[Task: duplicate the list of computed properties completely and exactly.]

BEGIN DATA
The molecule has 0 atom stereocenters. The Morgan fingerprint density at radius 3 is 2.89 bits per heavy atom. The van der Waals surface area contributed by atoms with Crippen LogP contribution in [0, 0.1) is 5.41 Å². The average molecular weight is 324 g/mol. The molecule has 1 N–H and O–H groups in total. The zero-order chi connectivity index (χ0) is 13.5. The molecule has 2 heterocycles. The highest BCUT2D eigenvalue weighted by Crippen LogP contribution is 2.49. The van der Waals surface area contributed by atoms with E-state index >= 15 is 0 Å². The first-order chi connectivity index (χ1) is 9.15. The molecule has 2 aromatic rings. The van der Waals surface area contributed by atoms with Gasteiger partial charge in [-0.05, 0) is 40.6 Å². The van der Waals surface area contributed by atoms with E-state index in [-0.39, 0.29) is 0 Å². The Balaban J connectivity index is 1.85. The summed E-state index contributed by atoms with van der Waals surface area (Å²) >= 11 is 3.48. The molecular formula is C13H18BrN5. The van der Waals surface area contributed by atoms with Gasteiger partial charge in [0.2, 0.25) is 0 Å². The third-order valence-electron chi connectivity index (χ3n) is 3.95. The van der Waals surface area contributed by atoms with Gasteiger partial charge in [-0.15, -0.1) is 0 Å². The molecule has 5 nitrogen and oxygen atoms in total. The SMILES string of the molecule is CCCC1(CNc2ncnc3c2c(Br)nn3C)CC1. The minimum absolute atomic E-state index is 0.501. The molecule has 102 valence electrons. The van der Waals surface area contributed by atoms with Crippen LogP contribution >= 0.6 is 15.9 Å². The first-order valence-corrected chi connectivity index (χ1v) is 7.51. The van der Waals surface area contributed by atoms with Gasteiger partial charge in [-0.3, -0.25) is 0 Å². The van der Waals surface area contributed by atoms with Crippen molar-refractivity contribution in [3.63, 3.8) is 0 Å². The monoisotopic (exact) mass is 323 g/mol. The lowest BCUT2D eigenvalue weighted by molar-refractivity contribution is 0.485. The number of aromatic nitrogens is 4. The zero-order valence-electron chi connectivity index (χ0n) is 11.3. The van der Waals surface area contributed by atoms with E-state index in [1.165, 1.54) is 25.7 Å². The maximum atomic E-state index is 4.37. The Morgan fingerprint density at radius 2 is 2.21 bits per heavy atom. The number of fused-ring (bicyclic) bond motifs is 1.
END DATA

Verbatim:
The molecule has 0 atom stereocenters. The Morgan fingerprint density at radius 3 is 2.89 bits per heavy atom. The van der Waals surface area contributed by atoms with Crippen LogP contribution in [0, 0.1) is 5.41 Å². The average molecular weight is 324 g/mol. The molecule has 1 N–H and O–H groups in total. The zero-order chi connectivity index (χ0) is 13.5. The molecule has 2 heterocycles. The highest BCUT2D eigenvalue weighted by Crippen LogP contribution is 2.49. The van der Waals surface area contributed by atoms with E-state index >= 15 is 0 Å². The first-order chi connectivity index (χ1) is 9.15. The molecule has 2 aromatic rings. The van der Waals surface area contributed by atoms with Gasteiger partial charge in [-0.05, 0) is 40.6 Å². The van der Waals surface area contributed by atoms with E-state index in [-0.39, 0.29) is 0 Å². The Balaban J connectivity index is 1.85. The summed E-state index contributed by atoms with van der Waals surface area (Å²) >= 11 is 3.48. The molecular formula is C13H18BrN5. The van der Waals surface area contributed by atoms with Gasteiger partial charge in [0.2, 0.25) is 0 Å². The third-order valence-electron chi connectivity index (χ3n) is 3.95. The van der Waals surface area contributed by atoms with Gasteiger partial charge in [-0.15, -0.1) is 0 Å². The molecule has 5 nitrogen and oxygen atoms in total. The SMILES string of the molecule is CCCC1(CNc2ncnc3c2c(Br)nn3C)CC1. The minimum absolute atomic E-state index is 0.501. The molecule has 102 valence electrons. The van der Waals surface area contributed by atoms with Crippen LogP contribution >= 0.6 is 15.9 Å². The first-order valence-corrected chi connectivity index (χ1v) is 7.51. The van der Waals surface area contributed by atoms with Gasteiger partial charge in [-0.3, -0.25) is 0 Å². The van der Waals surface area contributed by atoms with Crippen molar-refractivity contribution in [3.63, 3.8) is 0 Å². The monoisotopic (exact) mass is 323 g/mol. The lowest BCUT2D eigenvalue weighted by molar-refractivity contribution is 0.485. The number of aromatic nitrogens is 4. The zero-order valence-electron chi connectivity index (χ0n) is 11.3. The van der Waals surface area contributed by atoms with E-state index in [1.165, 1.54) is 25.7 Å². The maximum atomic E-state index is 4.37. The Morgan fingerprint density at radius 2 is 2.21 bits per heavy atom. The number of fused-ring (bicyclic) bond motifs is 1.